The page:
Sat, Mar 09, 2019 - Page 1 News List

Researchers crack cancer mystery

By Lin Chia-nan  /  Staff reporter

Academia Sinica Genomics Research Center distinguished research fellow Lee Wen-hwa, second left, Academia Sinica Genomics Research Center assistant research specialist Hu Chun-mei, center, and other members of Lee’s team pose yesterday in Taipei.

Photo: Chien Hui-ju, Taipei Times

Abnormal sugar metabolism has been found to be a key cause of pancreatic cancer, a team of Academia Sinica researchers and National Taiwan University Hospital (NTUH) physicians said yesterday.

The team was led by Academia Sinica Genomics Research Center distinguished research fellow Lee Wen-hwa (李文華), a former president of China Medical University in Taichung.

To gain a better understanding about the cancer, the researchers spent five years on the project in collaboration with NTUH doctors Chang Yu-ting (張毓廷), Chang Ming-chu (章明珠) and Jeng Yung-ming (鄭永銘), as well as Academia Sinica Institute of Chemistry director Chen Yu-ju (陳玉如), Lee told a news conference in Taipei.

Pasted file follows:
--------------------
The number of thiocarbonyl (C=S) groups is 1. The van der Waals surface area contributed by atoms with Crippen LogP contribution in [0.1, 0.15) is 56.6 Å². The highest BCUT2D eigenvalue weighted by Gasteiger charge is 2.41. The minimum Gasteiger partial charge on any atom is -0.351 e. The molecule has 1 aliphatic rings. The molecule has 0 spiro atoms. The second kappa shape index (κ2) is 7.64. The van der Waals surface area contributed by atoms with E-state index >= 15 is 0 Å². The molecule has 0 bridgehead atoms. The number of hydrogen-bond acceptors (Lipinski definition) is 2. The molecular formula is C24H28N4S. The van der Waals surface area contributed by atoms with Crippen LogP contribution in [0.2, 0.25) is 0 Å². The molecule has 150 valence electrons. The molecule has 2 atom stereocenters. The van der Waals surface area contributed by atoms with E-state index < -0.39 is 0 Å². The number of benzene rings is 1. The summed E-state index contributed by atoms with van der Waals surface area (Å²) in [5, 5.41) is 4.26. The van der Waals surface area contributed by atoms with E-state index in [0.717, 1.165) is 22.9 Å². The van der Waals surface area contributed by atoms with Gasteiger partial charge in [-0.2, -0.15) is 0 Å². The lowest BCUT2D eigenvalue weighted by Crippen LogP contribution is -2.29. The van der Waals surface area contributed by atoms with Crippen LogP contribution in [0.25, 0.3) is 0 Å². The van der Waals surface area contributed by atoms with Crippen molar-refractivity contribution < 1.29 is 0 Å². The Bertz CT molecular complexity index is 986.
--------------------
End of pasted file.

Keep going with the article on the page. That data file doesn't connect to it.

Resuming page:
The pancreas produces hormones to regulate blood sugar and enzymes to help digest food, center assistant research specialist Hu Chun-mei (胡春美) said.

Pancreatic cancer has been dubbed the “king of cancers” due to its late diagnosis and high fatality and recurrence rates, she said, adding that the team has confirmed the relationship between sugar and pancreatic cancer, which was only hinted at in previous studies.

Ninety-five percent of pancreatic cancer cases are pancreatic ductal adenocarcinomas, of which 80 percent are related to diabetes, but the causation was not clear before, Hu said.

In biopsies provided by the doctors, the team found that normal pancreatic tissue under diabetic conditions has a significantly higher prevalence of mutation of the gene KRAS, which is known to enhance cancer cell growth, she said.

After feeding mice food with a high concentration of sugar, the researchers observed genetic mutations in their pancreatic cells, but not in the cells of mice eating high-fat or high-protein food, Hu said.

When there is an excessive amount of glucose in pancreatic cells, a glycosylation process begins that affects certain cells tasked with repairing genes, she said.

Pancreatic cells might be damaged when blood sugar concentration is high, even before a diabetes diagnosis, she added.

The team detailed its findings in a paper titled “High glucose triggers nucleotide imbalance through O-GlcNAcylation of key enzymes and induces KRAS mutation in pancreatic cells” published in the journal Cell Metabolism on Thursday.

People should avoid consuming too much sugar to protect their pancreas from damage caused by abnormal metabolism, Lee said, adding that more precise therapies against pancreatic cancer could be developed in the future.

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